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Social Media Use and Social Connectedness in Adolescents: The Positives and the Potential Pitfalls

Published online by Cambridge University Press:  23 April 2014

Kelly A. Allen*
Affiliation:
The Melbourne Graduate School of Education, The University of Melbourne, Melbourne, Victoria, Australia
Tracii Ryan
Affiliation:
Department of Psychology, RMIT University, Melbourne, Victoria, Australia
DeLeon L. Gray
Affiliation:
College of Education North Carolina State University, Raleigh, North Carolina, USA
Dennis M. McInerney
Affiliation:
The Hong Kong Institute of Education, Hong Kong, China
Lea Waters
Affiliation:
The Melbourne Graduate School of Education, The University of Melbourne, Melbourne, Victoria, Australia
*
Address for correspondence: Kelly A. Allen, Educational and Developmental Psychologist, Toorak College, PO BOX 150, Mount Eliza VIC 3930, Australia. Email: Kellya@toorakc.vic.edu.au
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Abstract

As social media use is rising among adolescents, the issue of whether this use leads to positive or negative outcomes warrants greater understanding. This article critically reviews the literature related to this important topic. Specifically, we examine how social media use affects social connectedness in terms of three elements of adolescent development: sense of belonging, psychosocial wellbeing, and identity development and processes. Mixed findings are reported regarding the role that social media plays in fostering social connectedness, which suggests that young people may experience both positive and negative psychological outcomes. As a result, this article argues that online tools create a paradox for social connectedness. On one hand, they elevate the ease in which individuals may form and create online groups and communities, but on the other, they can create a source of alienation and ostracism. This article contributes to ongoing discourse in the area of educational and developmental psychology, and has implications for researchers and practitioners working with adolescents.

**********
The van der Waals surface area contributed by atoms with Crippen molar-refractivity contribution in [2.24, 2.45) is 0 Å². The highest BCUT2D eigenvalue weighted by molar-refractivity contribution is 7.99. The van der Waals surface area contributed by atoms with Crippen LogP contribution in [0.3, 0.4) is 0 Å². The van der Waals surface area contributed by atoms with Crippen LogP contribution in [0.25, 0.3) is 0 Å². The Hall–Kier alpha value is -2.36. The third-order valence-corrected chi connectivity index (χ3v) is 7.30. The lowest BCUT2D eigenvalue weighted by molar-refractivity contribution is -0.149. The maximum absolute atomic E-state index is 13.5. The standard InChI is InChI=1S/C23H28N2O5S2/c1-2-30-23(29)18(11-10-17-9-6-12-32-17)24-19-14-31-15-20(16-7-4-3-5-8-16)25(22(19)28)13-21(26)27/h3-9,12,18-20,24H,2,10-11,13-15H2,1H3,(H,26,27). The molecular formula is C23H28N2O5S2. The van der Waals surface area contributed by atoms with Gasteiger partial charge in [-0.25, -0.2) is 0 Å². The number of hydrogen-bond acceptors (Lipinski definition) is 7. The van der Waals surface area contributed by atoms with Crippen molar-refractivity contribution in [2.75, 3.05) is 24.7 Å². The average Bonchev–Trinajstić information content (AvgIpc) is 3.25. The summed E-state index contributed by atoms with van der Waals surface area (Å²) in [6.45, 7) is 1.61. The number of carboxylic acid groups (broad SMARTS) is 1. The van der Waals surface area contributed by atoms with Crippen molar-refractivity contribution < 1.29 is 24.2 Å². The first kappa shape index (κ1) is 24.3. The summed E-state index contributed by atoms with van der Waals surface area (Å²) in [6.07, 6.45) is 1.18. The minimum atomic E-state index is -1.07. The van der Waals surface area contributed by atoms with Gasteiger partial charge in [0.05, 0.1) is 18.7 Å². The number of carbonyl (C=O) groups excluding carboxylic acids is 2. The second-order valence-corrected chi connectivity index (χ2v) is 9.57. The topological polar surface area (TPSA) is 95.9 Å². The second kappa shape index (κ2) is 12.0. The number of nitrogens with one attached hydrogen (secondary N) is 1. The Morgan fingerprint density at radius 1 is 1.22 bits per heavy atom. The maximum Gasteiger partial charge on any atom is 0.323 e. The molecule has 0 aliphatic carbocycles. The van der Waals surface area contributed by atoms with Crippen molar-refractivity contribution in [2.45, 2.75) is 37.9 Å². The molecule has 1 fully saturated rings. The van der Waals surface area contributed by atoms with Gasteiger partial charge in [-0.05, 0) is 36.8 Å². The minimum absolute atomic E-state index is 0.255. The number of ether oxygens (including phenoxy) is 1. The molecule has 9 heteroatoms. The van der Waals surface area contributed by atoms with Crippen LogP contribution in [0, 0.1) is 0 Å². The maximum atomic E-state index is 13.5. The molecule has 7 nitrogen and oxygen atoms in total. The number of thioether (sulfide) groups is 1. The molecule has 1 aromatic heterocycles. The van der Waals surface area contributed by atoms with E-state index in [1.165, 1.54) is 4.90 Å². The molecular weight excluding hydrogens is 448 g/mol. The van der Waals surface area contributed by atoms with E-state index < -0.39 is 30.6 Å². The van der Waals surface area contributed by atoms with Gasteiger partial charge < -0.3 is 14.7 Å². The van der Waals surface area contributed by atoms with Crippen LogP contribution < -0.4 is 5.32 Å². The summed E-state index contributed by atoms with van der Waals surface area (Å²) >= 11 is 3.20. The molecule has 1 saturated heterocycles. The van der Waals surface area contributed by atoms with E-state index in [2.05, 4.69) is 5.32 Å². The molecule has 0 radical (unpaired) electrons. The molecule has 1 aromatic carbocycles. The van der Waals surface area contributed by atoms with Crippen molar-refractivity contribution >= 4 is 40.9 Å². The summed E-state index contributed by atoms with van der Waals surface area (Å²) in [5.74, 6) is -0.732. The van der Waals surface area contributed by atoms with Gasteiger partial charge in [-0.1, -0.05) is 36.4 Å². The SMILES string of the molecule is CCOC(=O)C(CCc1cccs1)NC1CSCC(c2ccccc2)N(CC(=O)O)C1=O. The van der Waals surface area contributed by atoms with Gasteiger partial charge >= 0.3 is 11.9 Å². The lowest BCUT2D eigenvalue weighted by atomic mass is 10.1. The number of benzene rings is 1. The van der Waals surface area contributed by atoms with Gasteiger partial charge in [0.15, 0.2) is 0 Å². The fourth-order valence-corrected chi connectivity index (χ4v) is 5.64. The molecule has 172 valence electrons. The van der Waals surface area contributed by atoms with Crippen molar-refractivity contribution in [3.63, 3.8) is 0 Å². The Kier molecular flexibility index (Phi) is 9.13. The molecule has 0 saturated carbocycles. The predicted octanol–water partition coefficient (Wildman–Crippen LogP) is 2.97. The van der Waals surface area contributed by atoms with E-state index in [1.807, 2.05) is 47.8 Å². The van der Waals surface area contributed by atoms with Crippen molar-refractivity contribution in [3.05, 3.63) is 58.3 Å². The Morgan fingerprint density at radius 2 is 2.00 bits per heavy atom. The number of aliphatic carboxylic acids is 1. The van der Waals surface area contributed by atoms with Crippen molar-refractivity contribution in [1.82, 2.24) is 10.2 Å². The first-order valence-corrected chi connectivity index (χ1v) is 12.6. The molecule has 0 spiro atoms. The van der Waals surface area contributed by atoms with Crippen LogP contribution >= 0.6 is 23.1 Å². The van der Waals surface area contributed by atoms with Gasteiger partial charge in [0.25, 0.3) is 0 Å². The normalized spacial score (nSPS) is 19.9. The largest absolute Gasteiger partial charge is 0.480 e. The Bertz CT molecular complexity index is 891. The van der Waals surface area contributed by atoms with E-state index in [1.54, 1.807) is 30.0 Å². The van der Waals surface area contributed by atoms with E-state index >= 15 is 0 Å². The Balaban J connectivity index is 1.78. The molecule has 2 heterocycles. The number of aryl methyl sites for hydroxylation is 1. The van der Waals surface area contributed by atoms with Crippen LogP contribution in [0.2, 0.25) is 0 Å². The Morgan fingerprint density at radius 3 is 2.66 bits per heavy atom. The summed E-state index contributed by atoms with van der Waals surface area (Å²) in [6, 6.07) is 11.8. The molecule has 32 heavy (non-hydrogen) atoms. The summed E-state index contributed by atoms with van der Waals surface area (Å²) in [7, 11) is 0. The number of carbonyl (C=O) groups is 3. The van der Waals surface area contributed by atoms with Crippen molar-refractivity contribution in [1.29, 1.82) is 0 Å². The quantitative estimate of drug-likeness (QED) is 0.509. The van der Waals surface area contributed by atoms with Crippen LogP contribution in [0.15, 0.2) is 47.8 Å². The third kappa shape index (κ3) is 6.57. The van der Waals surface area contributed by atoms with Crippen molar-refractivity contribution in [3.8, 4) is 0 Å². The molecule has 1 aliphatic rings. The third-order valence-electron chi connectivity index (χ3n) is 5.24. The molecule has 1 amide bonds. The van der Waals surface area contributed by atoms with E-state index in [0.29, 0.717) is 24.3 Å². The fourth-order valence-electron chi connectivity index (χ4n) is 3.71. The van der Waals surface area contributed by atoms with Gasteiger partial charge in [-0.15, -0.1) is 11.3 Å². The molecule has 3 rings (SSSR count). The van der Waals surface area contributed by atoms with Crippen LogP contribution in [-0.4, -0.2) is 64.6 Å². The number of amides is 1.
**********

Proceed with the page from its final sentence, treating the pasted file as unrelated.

Type
Articles
Copyright
Copyright © Australian Psychological Society Ltd 2014 

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